3 Ways Musk Can Support Free Speech

Back in the paleolithic age of April, Elon Musk seemed excited about buying Twitter, saying he wanted to transform the site by promoting free speech.

A lot has happened since then: Musk says he no longer wants to buy Twitter, and the company is suing to force him to buy it. Today was a court session.

A deal could still happen. In today’s newsletter, I discuss three suggestions for what Musk could do if he finally owns Twitter and is serious about expanding the boundaries of online expression.

Provide more transparency in the inner workings of Twitter

Moderating online conversations can be difficult, and Twitter and other social media sites tend to spoil some of the regularity. Moderators make questionable calls, and people sometimes don’t know why a post was removed or why Twitter did or didn’t accept it.

Online freedom and trust would be strengthened if people could understand the decisions of Twitter, Facebook and YouTube and be given the opportunity to air their grievances. This requires more investment and openness from Twitter and its peers to explain their sometimes difficult judgment calls about online expression and easier ways for users to appeal those decisions.

Advocates have also proposed changing the laws to ensure that journalists and academics can analyze what goes on under sites like Twitter. Jamiel Jaffer, executive director of Columbia University’s Knight First Amendment Institute, offered On Twitter last week, Musk could order an independent audit of the company’s content moderation policies and practices.

Being transparent about the inner workings of Twitter won’t change what they can or can’t say there. But it could build public trust if there were more answers to important questions like: Are social media algorithms suppressing conservative views? How often does Twitter make mistakes by keeping posts that violate its rules or deleting posts by mistake? How Twitter’s computer systems work Strengthening the political content?

Allow more political expression

Several online speech experts told me that Musk could build trust in Twitter as a place that encourages a vigorous exchange of ideas by ensuring the site allows posts from US elected officials and candidates and restricts discussion of political topics only in extreme cases.

Deciding when Twitter and other sites should step in and remove political posts or ban accounts is a challenge. We saw this debate when many believed that Donald Trump and other officials had too much freedom to post false claims of election fraud on Twitter before and after the 2020 presidential election.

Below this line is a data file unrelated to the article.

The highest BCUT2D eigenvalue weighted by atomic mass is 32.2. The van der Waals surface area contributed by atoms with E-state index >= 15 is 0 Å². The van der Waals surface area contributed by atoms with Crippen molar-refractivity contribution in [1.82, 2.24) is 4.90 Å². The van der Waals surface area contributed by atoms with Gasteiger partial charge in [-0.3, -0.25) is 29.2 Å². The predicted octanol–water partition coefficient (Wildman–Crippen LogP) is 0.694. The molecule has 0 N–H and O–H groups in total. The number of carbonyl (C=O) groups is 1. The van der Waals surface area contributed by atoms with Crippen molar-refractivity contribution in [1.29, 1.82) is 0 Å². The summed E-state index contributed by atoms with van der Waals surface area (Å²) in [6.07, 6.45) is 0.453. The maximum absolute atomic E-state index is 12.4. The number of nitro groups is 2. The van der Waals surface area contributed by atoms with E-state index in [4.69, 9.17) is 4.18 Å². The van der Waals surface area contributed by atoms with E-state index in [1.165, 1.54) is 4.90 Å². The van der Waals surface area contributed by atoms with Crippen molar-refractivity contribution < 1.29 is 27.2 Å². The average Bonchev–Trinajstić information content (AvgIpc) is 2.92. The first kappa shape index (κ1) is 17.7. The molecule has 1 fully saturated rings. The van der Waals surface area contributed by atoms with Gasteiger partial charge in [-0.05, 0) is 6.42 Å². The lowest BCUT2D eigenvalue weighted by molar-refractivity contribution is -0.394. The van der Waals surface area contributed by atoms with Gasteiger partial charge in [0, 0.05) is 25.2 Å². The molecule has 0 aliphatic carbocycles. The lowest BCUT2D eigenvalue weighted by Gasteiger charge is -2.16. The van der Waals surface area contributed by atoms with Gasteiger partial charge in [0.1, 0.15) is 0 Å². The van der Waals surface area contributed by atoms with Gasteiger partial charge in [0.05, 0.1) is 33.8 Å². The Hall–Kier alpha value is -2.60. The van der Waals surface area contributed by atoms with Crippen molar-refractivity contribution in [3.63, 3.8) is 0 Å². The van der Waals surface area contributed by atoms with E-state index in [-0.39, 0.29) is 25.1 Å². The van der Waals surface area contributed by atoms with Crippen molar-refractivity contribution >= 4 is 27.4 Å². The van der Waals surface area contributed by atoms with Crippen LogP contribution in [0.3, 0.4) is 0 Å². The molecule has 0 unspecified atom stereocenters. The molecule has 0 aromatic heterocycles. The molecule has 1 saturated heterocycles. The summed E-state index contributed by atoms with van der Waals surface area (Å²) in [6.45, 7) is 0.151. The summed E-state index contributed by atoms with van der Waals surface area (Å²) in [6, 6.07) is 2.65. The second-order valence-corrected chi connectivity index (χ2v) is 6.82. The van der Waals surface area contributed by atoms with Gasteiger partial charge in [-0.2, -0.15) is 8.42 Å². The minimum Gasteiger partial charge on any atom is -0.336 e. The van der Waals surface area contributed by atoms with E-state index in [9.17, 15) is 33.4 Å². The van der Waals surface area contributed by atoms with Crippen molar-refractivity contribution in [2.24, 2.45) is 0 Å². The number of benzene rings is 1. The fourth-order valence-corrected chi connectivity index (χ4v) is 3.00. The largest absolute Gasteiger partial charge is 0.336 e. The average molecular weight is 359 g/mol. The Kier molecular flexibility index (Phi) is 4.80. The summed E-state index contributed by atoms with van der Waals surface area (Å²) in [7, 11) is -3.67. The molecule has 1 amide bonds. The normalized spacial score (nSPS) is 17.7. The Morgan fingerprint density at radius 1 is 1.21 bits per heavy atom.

But the Knight First Amendment Institute said it was important for sites to give “a strong presumption in favor of leaving out political speech” and “to respond measuredly to violations of community standards.”

Experts essentially say that people benefit from evaluating what their elected leaders say and talking about their government and its policies, even if some of the talk contains misleading information or even bigotry. It’s not far from what Twitter is politics You already said it.

There are limits to what can be done about political speech online. Twitter has experimented with adding flawed but decent contextual information to potentially misleading political posts. And most experts on online expression believe Twitter, Facebook and YouTube were justified in kicking Mr. Trump off their sites after last year’s Capitol riots. (Some of them believe that his suspension should be lifted now.)

Challenge governments that restrict citizen expression

Rarely in the United States are American Internet companies in the position of needing to protect ordinary people from online censorship, harassment, or incitement to violence by their own government. But it happens regularly outside the US

Twitter has at times been a strong advocate for citizens who use the service to criticize their own leaders. He sued India this month to challenge the government’s interpretation of the law, which restricts posts related to civil liberties, protests and freedom of the press. He was capable of much more.

If Musk were serious about giving voice to people far less powerful than he is, he could be tasked with pushing back when governments try to crack down on free speech — and encouraging the US government to support internet companies when they do.

We must continue to debate how relatively new means of communication and persuasion should work to enhance our understanding of the world.


  • Anonymity is “the ultimate double-edged sword.” NGL is the latest application that allows people to post anonymous questions and comments, writes my colleague Valeria Safronova. Previous anonymous messaging apps like ASKfm, Secret, and Yik Yak struggled to contain bullying and threats of violence and eventually faded away.

  • Necessity is the mother of invention: The Verge writes an interesting story of blind programmers who created two generations of screen readers, programs that speak aloud text on a computer screen. The inventors — including two who met as children at an Australian music camp — filled a gap in technology created mostly by sighted programmers.

    Related: Some blind and low-vision people say that the automated tools that make websites more accessible to them have made it more difficult for them to use screen readers, my colleague Amanda Morris reports.

    Previously from On Tech: “Disability drives innovation”

  • Nepal is tired of your TikTok videos: Some tourist and religious sites in the country have tried to ban people from making online videos of them. “It’s nice for them to get all the approval, but it’s annoying for visitors like us,” a frequent visitor to Lumbini’s Sacred Garden told Rest of World.

Don’t bother telling me A dog barking at a statue.


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